A: “Everyone’s situation is different. We do know that across the board, lending conditions are starting to get tighter, so it may be more difficult to access additional funds.

I think it’s important to understand your options and have a clear business plan before considering taking on more debt. If you are already struggling with current debt levels, borrowing more money can be a bandaid solution if there aren’t confirmed income streams that will cover existing and new debt repayments,” Frank said. 

Q: Why do people risk personal liability by not responding to the ATOs deadline on a DPN?

A: As a company director you become personally liable for your company's unpaid amounts of pay as you go withholding (PAYGW), goods and services tax (GST) and super guarantee charge (SGC). Typically directors will be notified that the ATO is considering issuing them with a DPN, which makes them personally liable for the debts of their business if the company does not actively manage their debt.

“In my experience, directors often risk personal liability because they believe they can turn things around over time. Unfortunately that’s not always the case and they can end up increasing their debt levels and moving from company liability territory to personal liability. That’s when personal assets, like the family home, can be at risk.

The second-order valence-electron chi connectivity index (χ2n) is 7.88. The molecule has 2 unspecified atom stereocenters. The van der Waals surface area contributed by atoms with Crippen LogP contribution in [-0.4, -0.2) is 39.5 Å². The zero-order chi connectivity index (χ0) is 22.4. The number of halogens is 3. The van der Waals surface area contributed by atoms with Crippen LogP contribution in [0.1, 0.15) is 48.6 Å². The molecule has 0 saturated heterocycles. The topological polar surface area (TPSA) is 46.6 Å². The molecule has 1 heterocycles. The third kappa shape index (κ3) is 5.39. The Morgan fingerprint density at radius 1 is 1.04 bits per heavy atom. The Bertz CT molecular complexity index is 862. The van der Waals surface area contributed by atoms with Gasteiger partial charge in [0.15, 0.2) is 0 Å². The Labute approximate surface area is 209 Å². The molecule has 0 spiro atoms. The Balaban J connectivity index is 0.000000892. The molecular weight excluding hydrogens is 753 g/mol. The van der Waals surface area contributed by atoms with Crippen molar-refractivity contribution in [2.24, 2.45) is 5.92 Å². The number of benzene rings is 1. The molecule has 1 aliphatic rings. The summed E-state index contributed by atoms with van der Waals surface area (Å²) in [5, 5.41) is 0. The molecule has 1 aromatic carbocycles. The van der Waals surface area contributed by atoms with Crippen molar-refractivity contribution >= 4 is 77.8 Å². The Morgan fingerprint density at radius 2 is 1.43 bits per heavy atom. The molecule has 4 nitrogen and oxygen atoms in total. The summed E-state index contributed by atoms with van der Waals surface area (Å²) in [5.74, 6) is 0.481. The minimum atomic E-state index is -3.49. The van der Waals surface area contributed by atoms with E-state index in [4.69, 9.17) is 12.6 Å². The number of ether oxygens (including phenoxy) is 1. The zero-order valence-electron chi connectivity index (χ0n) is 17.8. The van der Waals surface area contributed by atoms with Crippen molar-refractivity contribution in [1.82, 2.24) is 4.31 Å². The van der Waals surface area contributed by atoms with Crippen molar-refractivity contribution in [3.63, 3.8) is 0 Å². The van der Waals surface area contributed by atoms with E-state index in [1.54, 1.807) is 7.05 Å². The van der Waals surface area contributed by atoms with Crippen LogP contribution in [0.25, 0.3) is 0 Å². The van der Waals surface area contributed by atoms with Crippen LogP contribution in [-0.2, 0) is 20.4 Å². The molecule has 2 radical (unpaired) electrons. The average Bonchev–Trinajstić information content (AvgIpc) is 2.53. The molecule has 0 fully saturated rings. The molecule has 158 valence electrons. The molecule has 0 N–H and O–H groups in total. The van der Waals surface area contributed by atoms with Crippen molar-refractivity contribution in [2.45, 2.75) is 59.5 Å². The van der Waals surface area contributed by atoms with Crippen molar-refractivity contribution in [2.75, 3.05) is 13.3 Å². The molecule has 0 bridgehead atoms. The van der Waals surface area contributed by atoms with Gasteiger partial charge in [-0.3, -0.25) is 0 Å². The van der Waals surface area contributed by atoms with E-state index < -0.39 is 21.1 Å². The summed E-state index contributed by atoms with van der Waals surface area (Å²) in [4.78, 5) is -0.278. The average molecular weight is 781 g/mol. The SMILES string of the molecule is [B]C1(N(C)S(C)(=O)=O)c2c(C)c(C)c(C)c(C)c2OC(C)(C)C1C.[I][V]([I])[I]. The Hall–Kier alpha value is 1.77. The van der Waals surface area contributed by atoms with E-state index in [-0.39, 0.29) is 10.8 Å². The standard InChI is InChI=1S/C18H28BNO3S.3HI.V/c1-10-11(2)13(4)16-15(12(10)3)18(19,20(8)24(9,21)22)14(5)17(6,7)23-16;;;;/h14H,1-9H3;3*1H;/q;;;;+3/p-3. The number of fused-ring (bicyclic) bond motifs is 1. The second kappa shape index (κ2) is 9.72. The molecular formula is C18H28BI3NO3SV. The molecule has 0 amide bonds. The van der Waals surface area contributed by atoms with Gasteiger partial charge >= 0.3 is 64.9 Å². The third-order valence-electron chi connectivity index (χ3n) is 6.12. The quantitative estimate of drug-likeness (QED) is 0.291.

Business is personal. It’s often not just a job to people - it's their livelihood, their cash flow to cover expenses for their family, it’s part of their identity. It can often be very hard for people to close a business - even when it’s losing money,” Frank said.

An anonymous, construction client example:

“A recent client who is a service supplier in the construction sector is losing money week after week and has a mounting ATO debt, but is reluctant to commence the voluntary liquidation process.

He still has some project work in the pipeline and would prefer to try to make a repayment arrangement with the ATO than stop running the business. It’s all he knows. He doesn’t know what he would do next,” he said.

We understand it can be really tough to pick up the phone and ask for help, but it’s critical for people in financial difficulty to understand their options. If we can save their business, we will - but we never make false promises,” Frank said.

Q: What are the risks in trying to carry on operating if debts are mounting?

A: “Debt levels can get deeper, directors can become personally liable, relationships and reputations can be burnt. It’s best to be open and honest about debt issues with people or organisations that are impacted, for example the ATO, suppliers, creditors, business partners, and even family members.

Covering up financial problems and allowing a situation to get worse, rarely ends well in my experience. It’s best to reach out early - before financial concerns become serious financial issues,” Frank said.

Take back some control, understand your options

Start a confidential, free conversation with our RSM Restructuring and Recovery team on 1300 263 816 today or find out what your options are here